On his first album as a solo artist, Wymond Miles, who fronts the Fresh & Onlys, took a giant step away from the country/folk/psych pop of his main band and tried on something much darker and new wave/goth-inspired for size. The result worked really well, with his archly crooning vocals fitting perfectly with the doomy synths and dramatic song structures. The quickly recorded and released follow-up, 2013's Cut Yourself Free, explores the same overcast area but also takes a few detours. The kind of tuneful and melodramatic songs that Under the Pale Moon featured form the core of the album, only this time the production is less polished and Miles sounds more desperate and haunted. There's a much more claustrophobic feel to the album, with Miles' vocals often on the verge of being distorted and the synths pushed so high in the mix at times that they are hard to escape. Thanks to the production and Miles' penchant for pushing the drama harder than ever, there's a weird funhouse queasiness to the album. Even the poppiest songs like "Night Drives" and "Why Are You Afraid?" tilt and turn on themselves, sounding like strange reflections of pop songs instead of the real thing. The more traditionally spooky songs that have a deep Nick Cave/Bad Seeds feel are definitely served well by the production and tend to linger in the listener's mind like a creeping fog. So are the tracks like "Passion Plays," sounding like lost Echo & the Bunnymen A-sides that the band forget to record back in 1983. The only time the album stumbles is when Miles dials it down past spooky all the way to nocturnal death blues on the overly long and overly guitar-soloed "Vacant Eyes." It's a game effort at aping the Gun Club, but Miles is much better at new wave fog and gloom than hollow-eyed balladry. In fact, Cut Yourself Free shows that Miles is on his way to being a master of it, and its best moments equal the work of some of the people who have obviously inspired him.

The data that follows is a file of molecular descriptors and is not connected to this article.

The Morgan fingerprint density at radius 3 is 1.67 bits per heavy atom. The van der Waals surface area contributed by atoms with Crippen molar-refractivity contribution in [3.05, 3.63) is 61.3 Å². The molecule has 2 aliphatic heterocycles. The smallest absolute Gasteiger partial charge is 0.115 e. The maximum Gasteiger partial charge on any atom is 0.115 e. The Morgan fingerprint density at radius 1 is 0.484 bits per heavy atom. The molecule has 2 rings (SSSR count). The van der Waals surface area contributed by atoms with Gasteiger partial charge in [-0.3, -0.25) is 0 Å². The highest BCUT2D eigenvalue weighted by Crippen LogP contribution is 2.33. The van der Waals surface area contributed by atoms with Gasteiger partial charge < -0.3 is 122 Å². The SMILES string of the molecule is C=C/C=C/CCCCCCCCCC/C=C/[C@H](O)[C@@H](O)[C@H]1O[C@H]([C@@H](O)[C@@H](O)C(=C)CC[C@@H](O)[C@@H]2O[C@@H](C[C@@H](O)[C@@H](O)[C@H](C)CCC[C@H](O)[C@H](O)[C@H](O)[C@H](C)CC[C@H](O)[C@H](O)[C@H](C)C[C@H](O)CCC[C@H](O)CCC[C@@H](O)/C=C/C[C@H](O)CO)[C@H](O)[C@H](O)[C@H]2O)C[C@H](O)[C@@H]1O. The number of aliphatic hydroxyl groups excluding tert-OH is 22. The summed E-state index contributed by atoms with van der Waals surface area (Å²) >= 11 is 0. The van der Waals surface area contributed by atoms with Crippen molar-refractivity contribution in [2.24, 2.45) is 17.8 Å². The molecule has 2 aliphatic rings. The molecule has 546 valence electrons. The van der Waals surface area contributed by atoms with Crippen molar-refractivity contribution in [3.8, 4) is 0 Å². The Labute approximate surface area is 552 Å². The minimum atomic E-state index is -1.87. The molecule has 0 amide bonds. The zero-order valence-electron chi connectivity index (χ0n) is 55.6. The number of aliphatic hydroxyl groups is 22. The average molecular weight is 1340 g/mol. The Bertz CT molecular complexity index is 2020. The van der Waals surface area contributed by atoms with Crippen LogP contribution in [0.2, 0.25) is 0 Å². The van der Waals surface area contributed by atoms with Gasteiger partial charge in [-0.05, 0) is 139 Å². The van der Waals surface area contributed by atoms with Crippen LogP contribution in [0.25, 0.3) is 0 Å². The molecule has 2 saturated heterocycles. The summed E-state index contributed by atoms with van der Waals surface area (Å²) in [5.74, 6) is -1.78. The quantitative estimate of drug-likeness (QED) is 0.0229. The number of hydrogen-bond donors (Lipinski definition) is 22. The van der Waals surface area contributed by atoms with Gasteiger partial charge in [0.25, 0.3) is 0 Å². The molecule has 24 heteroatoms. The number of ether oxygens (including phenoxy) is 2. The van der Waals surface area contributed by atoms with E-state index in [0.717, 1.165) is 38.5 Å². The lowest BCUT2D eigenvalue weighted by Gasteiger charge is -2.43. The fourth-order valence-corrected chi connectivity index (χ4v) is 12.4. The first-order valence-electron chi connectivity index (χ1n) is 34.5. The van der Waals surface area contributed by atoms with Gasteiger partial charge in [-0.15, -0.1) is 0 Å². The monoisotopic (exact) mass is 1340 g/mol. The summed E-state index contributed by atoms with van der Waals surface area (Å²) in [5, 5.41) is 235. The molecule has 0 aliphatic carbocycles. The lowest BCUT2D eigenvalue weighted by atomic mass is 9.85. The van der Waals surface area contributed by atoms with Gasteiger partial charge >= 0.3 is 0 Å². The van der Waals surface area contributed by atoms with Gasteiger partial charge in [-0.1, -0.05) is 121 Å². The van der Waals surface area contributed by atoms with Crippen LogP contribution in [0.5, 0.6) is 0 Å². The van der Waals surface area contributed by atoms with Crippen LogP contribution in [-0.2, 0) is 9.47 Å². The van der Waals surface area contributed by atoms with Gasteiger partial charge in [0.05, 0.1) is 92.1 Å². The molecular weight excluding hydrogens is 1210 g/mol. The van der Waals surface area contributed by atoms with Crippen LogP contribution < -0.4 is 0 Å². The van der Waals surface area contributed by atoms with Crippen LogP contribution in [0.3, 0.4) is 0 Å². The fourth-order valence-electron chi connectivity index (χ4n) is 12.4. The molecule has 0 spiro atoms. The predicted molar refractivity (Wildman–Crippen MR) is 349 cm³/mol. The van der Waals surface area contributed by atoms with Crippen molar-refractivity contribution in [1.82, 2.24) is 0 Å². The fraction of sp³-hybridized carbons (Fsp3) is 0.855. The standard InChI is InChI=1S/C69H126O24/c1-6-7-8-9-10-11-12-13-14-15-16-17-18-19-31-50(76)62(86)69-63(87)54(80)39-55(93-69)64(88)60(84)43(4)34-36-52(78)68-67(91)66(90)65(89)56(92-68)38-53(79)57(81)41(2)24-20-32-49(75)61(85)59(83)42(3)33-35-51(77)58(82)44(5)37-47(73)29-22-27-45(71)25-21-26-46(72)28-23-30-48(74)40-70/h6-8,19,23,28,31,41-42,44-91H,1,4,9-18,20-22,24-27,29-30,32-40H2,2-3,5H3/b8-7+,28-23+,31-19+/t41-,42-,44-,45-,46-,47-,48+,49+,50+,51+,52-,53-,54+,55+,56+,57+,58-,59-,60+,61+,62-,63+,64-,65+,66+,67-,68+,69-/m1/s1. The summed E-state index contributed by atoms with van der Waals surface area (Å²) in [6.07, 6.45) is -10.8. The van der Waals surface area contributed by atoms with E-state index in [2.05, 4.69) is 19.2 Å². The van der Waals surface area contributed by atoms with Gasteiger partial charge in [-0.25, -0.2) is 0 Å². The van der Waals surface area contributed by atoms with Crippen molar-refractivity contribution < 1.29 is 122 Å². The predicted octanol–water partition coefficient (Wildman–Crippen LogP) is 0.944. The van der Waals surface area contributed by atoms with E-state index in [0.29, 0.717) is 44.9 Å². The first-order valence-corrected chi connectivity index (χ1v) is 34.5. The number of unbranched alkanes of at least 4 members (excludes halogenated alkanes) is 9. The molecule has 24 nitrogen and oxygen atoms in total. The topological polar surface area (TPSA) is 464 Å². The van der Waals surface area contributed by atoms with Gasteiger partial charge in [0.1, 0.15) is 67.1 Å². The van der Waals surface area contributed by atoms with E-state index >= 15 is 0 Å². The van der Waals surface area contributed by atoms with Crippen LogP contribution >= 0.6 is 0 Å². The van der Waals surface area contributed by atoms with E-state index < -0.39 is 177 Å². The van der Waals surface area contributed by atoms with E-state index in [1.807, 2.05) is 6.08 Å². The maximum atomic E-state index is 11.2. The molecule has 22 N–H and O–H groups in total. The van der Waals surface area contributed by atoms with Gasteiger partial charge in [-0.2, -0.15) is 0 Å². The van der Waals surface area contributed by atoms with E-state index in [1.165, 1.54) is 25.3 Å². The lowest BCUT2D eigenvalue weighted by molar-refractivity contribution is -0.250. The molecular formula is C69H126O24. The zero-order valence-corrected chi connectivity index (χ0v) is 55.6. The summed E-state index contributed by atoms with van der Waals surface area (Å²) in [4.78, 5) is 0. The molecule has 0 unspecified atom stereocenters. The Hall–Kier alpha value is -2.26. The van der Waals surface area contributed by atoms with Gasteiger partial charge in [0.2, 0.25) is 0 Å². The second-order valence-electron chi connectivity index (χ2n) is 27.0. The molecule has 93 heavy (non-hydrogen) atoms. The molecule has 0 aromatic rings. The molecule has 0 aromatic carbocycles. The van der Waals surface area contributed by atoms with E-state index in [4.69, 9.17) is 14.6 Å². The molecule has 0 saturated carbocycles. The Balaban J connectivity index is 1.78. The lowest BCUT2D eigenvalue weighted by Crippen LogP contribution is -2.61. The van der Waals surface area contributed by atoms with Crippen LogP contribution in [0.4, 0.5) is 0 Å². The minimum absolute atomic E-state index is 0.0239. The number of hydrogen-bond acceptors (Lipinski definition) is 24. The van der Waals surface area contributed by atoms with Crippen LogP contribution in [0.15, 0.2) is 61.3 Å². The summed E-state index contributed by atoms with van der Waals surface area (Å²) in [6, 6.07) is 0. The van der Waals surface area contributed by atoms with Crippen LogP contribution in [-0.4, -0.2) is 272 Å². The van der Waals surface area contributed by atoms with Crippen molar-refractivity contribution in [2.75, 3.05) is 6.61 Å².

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AllMusic Review by Tim Sendra